More Mobile Phones than Toilets Makes FinTech a Key Player in Social Entrepreneurship

The digital era is touching everything that it comes in contact with. While there are distruptions felt across the board, the rapid progress towards a global digital economy is an area that is of interest for our work.

According to International Finance Corporation (IFC) Report on emerging economies – the disruptive movement across the financial industry is allowing financial institutions to attract previously “unbanked” individuals in emerging markets, while retaining already existing traditional bank clientele.

The report tracks the reasons for a ‘Financial Technology (FinTech) revolution’ in Africa and Asia. In Africa the rapid growth is due to the financial industry’s deep understanding of customers at grass-root levels and their adequately response to the needs. According to the Financial Times the industry is attracting ample attention from venture capitalists with funding of the tech sector expected to rise from $414 million in 2014 to $608 million in 2018. Asian banks that endured the global tremours felt after the financial crisis in 2008, further cemented their positions by entering successful partnerships with FinTechs. This allowed them to connect to new customers through the digital space making it a less costly way to gain market share particularly in locations where they have a limited supply of physical distribution channels. Owing to its success track it is widely believed now that fintech products and services are usually, more innovative and much cheaper when compared to those offered by the traditional financial institutions.

Fintreck, a report on FinTech in East Africa, suggests that the FinTech market is projected to grow at 25% from $3300 billion to 5082 billion in 2019. More importantly, the digital finance ‘market share’ will grow from 10% to 27% during this period. The report states that Asia pacific and Africa have been harbingers of mobile payments which has led to the FinTech boom in these regions. Global investments in FinTech and the number of startups in FinTech has grown exponentially in the period 2014 – 2015. These investments translate into a flurry of new business models, including pure online banks and insurance companies, non-bank lenders, credit scorers using big data, payment services offered by technology companies.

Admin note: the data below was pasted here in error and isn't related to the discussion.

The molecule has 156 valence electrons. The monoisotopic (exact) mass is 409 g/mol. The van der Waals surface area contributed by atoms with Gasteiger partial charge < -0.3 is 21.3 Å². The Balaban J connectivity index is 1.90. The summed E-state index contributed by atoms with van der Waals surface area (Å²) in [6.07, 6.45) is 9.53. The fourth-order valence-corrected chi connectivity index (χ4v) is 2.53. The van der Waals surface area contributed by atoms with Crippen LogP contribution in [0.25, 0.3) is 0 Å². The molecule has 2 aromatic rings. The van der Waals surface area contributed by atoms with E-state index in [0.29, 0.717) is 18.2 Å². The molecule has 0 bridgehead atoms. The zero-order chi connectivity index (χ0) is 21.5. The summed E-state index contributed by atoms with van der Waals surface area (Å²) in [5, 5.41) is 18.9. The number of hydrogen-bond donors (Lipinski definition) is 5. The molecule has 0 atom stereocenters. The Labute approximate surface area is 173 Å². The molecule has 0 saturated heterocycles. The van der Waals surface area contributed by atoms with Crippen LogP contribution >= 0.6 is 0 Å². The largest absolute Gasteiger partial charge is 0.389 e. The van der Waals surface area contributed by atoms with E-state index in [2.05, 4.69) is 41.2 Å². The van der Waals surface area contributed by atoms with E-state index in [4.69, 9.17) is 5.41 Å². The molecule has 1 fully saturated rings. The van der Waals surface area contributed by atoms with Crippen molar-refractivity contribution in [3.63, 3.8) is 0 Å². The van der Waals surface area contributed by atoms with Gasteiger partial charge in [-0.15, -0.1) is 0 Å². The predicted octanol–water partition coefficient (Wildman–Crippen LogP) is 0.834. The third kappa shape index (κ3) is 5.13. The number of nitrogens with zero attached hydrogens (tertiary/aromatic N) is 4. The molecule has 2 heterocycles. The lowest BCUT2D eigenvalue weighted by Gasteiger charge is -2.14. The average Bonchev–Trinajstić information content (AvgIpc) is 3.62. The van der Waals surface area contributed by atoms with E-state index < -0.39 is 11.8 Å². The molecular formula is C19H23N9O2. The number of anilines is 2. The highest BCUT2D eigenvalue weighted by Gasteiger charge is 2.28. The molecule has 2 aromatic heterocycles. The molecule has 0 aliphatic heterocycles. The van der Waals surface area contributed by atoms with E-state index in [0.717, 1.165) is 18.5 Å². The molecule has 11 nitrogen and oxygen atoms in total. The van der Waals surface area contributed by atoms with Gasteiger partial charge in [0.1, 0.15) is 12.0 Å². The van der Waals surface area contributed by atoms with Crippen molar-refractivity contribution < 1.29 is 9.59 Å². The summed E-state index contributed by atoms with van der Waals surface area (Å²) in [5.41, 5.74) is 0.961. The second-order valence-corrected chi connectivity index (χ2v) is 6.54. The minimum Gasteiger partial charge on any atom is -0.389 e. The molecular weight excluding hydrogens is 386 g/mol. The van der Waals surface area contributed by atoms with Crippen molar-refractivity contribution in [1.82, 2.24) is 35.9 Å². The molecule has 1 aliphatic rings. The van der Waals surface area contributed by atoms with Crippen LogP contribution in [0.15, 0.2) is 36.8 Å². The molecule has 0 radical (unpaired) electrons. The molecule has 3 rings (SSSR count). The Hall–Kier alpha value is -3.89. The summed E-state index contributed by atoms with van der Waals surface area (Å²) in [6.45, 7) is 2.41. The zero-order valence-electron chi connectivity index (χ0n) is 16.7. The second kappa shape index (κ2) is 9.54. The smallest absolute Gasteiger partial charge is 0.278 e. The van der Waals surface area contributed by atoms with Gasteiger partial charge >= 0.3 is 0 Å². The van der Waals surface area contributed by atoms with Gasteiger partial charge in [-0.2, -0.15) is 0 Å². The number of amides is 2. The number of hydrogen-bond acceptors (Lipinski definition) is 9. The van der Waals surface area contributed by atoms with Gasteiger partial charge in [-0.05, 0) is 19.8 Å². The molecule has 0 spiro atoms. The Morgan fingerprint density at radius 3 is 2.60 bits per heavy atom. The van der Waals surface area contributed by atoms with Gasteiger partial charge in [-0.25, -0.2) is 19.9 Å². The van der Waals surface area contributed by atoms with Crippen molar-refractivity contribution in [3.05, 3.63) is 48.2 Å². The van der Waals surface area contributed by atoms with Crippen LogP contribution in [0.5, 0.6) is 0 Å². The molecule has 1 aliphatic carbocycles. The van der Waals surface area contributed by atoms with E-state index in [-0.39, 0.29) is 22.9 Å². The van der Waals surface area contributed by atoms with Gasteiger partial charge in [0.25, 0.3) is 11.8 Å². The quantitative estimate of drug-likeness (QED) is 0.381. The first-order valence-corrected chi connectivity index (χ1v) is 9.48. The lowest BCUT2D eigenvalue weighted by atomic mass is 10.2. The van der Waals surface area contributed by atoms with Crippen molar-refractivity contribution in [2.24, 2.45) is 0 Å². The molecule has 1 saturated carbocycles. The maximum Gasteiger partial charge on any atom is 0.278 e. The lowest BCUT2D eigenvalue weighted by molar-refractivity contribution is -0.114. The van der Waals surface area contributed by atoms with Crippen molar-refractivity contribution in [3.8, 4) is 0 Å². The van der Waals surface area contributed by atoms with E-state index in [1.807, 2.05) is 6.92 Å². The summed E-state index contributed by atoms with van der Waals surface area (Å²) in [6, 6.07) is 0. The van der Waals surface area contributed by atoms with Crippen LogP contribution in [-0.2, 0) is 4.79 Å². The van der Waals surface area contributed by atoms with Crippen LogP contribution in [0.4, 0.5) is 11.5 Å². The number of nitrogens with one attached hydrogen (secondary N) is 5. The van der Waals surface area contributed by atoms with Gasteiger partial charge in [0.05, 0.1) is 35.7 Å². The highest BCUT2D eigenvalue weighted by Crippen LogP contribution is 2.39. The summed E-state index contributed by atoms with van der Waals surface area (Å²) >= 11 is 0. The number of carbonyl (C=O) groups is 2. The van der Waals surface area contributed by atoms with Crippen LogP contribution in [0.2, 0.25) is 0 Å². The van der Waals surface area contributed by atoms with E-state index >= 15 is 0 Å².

Carola Schwank, Head of  empowering people. Network at Siemens Stiftung says: ‘We are observing that more and more finanical technologies are becoming a crucial component for the economic development in the developing regions. For example FinTech can facilitate the management of microfinance. We have seen in Kenya the main part of payment is tele payment via mobile phone. For example M-pesa is a huge player in the field of mobile money transfer.’ empowering people. Network member Tala invented a consumer lending application. They provide fast, personalized loans to approved borrowers and help customers build a digital credit history, or financial identity, over time.

There is a rapid mobile penetration in emerging economies for countries like India where there are more mobile phones than toilets. India is also home to the second largest FinTech startups in the world. While this disparity is very stark, the underlying opportunities for FinTech in developing regions are immense. This may easily make FinTech  the buzz word for an entire generation of entrepreneurs working for communities in developing regions. It is therefore a strong reason for the network to embrace this disruptive technology as one of the eight categories for the upcoming empowering people. Award 2019, launching on July 5th 2018.

Stay updated as we will bring you stories on FinTech entrepreneurs on how they are harnessing change for communities living in the remotest areas of the world.

Photo creditTala

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